Change and Transformation

Bian hua 變 化

Bian hua is a phrase commonly found in the medical texts for all kinds of change and transformation that occur within the body.

The fu are involved with chuan hua (傳 化) – they move food through the digestive tract, chuan (傳), extracting nutrients and consolidating waste in a process of transformation hua (化). The large intestine ‘changes and transforms’ – bian hua (變 化). The spleen, working with the purer aspects of food, has the function of ‘yun hua’ (運 化) – a term which describes the transmutation, transformation and diffusion of subtle essences. Chuan moves things from one place to another, yun distributes and permeates like a shower of rain. Bian hua (變 化) is the process within the body which constantly recreates our being.

In the dictionary bian (變) is given several possible meanings: change, alteration, permutation, a sudden change in the order of things, an external visible change of an animal’s coat… Hua (化) can be to melt, to dissolve, to burn up; to transform. It is also a catalyst, something that provides the trigger for change, and also ‘to conjure up as if by magic’. There is more alchemy in hua.

A phrase we find frequently in the early chapters of the Huangdi Neijing is ‘yang hua qi, yin cheng xing’ (陽 化 氣 陰 成 形) – yang transforms qi, yin completes form.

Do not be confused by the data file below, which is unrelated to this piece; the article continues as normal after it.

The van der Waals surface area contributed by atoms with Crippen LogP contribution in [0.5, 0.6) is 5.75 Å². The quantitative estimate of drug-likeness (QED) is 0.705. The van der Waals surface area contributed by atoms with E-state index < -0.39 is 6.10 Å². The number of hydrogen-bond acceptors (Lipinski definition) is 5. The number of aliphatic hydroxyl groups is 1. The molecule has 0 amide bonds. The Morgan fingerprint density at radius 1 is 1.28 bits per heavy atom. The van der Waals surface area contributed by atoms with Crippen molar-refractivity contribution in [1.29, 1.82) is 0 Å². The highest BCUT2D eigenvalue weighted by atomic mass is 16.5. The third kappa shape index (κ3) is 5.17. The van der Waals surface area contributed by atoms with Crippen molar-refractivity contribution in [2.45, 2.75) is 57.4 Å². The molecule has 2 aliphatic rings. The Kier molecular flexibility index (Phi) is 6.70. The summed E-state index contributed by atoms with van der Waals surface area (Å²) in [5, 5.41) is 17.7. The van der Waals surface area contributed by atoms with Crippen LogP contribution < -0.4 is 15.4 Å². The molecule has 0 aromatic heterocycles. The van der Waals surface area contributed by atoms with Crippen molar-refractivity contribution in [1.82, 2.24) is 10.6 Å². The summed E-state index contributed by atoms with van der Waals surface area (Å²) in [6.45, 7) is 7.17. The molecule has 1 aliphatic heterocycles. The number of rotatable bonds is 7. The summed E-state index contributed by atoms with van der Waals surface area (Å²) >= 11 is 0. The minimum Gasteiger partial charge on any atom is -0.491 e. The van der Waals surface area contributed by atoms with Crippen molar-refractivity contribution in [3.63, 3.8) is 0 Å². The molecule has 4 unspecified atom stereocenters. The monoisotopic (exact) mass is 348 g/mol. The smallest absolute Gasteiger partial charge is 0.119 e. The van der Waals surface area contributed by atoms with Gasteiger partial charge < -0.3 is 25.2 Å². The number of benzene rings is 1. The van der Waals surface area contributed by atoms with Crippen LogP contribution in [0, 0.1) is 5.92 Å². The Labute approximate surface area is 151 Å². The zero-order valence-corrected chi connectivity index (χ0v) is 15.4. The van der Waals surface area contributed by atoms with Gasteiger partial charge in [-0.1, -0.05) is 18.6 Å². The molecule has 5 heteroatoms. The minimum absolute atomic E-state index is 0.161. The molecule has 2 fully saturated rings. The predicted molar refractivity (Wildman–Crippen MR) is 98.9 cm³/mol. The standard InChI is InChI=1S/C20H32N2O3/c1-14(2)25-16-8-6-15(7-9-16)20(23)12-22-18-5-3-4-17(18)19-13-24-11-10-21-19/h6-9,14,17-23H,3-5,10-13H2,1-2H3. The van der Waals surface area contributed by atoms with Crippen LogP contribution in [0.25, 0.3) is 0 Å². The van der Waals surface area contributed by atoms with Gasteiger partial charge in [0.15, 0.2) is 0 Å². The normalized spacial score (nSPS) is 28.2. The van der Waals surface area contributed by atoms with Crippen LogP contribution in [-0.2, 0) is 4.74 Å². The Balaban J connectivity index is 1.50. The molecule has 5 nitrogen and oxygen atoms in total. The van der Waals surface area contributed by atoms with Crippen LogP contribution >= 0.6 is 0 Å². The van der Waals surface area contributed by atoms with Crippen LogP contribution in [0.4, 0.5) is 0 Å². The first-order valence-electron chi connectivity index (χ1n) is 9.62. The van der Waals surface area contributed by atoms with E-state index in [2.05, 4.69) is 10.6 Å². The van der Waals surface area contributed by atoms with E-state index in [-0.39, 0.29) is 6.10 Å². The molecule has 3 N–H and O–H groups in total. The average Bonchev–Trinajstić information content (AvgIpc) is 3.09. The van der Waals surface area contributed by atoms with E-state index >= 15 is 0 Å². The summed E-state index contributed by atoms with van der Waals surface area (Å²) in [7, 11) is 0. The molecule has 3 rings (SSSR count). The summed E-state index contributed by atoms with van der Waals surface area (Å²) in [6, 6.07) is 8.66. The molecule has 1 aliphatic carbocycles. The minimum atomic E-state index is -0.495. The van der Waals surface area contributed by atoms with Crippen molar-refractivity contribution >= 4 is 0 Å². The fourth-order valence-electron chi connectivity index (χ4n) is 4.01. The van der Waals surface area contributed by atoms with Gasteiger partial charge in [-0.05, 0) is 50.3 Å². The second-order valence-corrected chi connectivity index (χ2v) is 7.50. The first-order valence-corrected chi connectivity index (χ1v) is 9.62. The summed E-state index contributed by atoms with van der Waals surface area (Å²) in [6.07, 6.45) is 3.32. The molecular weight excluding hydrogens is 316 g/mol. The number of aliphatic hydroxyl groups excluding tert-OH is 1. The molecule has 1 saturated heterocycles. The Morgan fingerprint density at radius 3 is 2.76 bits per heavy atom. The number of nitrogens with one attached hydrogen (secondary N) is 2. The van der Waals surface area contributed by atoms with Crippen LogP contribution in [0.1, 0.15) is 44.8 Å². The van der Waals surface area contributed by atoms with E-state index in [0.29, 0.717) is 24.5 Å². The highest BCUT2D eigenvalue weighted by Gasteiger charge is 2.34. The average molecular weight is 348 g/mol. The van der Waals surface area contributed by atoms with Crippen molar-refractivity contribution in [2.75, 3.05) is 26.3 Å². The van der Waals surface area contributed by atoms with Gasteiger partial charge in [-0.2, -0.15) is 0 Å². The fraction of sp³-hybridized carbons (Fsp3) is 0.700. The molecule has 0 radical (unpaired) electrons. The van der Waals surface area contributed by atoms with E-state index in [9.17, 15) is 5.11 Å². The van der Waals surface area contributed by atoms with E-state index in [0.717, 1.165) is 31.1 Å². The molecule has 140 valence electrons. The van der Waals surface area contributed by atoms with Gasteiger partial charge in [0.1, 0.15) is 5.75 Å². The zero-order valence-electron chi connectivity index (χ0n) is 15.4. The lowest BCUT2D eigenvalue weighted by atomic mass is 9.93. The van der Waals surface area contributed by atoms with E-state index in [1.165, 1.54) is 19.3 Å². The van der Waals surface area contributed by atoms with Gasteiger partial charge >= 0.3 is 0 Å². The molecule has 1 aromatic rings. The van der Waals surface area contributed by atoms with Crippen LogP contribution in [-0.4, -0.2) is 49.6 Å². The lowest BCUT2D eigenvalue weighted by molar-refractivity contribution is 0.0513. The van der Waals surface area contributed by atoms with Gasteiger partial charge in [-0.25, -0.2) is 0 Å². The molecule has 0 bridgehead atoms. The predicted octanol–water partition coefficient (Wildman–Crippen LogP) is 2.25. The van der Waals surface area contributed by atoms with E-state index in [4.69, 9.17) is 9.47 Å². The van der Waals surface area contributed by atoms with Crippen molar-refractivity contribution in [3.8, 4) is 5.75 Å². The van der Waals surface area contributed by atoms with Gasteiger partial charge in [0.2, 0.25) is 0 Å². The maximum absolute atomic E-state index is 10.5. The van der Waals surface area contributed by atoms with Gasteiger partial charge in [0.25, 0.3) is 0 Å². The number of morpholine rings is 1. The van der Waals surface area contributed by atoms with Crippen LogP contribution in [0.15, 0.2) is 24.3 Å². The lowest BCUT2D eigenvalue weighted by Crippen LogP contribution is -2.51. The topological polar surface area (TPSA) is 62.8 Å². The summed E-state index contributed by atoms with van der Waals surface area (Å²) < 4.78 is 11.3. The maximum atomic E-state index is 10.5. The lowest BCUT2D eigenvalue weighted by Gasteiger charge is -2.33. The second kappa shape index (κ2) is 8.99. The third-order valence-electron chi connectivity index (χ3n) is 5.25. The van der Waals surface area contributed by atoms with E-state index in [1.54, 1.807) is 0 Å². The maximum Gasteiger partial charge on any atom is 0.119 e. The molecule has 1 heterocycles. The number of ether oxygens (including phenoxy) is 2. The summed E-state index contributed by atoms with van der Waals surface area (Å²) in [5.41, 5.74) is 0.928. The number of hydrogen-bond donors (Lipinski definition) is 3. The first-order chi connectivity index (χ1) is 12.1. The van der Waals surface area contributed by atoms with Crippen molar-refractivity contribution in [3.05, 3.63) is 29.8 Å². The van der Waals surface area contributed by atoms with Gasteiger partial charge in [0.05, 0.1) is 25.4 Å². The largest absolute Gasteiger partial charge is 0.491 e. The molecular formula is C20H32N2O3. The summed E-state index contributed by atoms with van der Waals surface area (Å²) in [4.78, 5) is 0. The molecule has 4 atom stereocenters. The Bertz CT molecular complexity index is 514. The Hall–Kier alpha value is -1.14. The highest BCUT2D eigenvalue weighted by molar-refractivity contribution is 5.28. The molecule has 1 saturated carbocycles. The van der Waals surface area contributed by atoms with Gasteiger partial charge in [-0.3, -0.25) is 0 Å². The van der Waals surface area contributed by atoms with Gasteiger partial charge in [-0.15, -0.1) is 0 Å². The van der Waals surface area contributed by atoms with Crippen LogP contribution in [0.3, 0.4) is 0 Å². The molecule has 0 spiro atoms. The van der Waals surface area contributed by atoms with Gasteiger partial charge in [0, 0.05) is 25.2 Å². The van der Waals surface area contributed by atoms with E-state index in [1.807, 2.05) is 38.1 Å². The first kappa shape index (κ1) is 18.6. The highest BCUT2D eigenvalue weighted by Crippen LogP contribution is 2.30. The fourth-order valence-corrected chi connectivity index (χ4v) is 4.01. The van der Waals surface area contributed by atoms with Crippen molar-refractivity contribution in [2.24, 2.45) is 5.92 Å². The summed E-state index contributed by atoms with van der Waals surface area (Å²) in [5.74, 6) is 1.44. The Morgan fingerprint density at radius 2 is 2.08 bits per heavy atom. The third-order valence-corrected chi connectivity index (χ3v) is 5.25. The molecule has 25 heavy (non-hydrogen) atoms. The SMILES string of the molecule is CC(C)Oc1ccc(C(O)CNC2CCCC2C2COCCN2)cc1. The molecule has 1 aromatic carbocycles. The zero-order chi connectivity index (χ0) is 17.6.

Hua is often found along with sheng (生) – to give life to, to generate, as of the sheng cycle. Two common phrases used to describe the function of the spleen are: ‘pi wei sheng hua zhi yuan’ (脾 為 生 化 之 源) – ‘the spleen is the source of generation and transformation’, and ‘pi wei hua sheng qi xue zhe zang’ (脾 為 化 生 氣 血 之 臟) – the spleen is the zang which transforms and generates qi and blood.

In both philosophical and early medical texts, hua often refers to the creative transformative power of heaven and of the spirits. The spirits are able to bring about transformation, because they themselves are constant and not subject to change. The XiCi (the great commentary on the Yi Jing, I Ching, Book of Changes) says: ‘That which is beyond the transformations of yin yang is known as the spirits (shen 神)’. That which is not transformed exists before the separation of yin and yang, it is therefore part of the origin, the ‘pre-heaven’ – and because it is ‘original’ it is able to act as a transformer of things. Hence yuan qi (源 氣 original qi) is able to act as a catalyst in the changes and transformations within the body, while remaining the same. Similarly, the shen brings the intelligence to the blood and to the cells while also providing the unchanging spark of consciousness.

We find also in the XiCi ‘Understanding the way of transformation is how one perceives the spirits.’


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